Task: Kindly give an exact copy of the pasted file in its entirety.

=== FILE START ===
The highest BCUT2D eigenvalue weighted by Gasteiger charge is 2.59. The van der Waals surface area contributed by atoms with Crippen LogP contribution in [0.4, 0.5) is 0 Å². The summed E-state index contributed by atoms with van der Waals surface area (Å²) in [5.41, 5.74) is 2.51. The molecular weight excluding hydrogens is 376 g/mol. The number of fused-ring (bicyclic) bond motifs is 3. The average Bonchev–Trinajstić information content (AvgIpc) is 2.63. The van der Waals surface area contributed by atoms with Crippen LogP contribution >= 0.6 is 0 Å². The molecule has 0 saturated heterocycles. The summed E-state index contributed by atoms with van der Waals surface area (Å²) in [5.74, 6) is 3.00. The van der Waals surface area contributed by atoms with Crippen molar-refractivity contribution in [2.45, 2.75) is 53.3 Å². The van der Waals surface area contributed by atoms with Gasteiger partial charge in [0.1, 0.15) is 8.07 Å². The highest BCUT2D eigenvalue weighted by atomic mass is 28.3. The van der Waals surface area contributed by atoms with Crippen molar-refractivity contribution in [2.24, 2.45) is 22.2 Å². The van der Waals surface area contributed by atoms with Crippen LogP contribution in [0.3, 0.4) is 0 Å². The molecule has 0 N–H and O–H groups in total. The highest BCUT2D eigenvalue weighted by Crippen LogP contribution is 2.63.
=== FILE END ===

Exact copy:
The highest BCUT2D eigenvalue weighted by Gasteiger charge is 2.59. The van der Waals surface area contributed by atoms with Crippen LogP contribution in [0.4, 0.5) is 0 Å². The summed E-state index contributed by atoms with van der Waals surface area (Å²) in [5.41, 5.74) is 2.51. The molecular weight excluding hydrogens is 376 g/mol. The number of fused-ring (bicyclic) bond motifs is 3. The average Bonchev–Trinajstić information content (AvgIpc) is 2.63. The van der Waals surface area contributed by atoms with Crippen LogP contribution >= 0.6 is 0 Å². The molecule has 0 saturated heterocycles. The summed E-state index contributed by atoms with van der Waals surface area (Å²) in [5.74, 6) is 3.00. The van der Waals surface area contributed by atoms with Crippen molar-refractivity contribution in [2.45, 2.75) is 53.3 Å². The van der Waals surface area contributed by atoms with Gasteiger partial charge in [0.1, 0.15) is 8.07 Å². The highest BCUT2D eigenvalue weighted by atomic mass is 28.3. The van der Waals surface area contributed by atoms with Crippen molar-refractivity contribution in [2.24, 2.45) is 22.2 Å². The van der Waals surface area contributed by atoms with Crippen LogP contribution in [0.3, 0.4) is 0 Å². The molecule has 0 N–H and O–H groups in total. The highest BCUT2D eigenvalue weighted by Crippen LogP contribution is 2.63.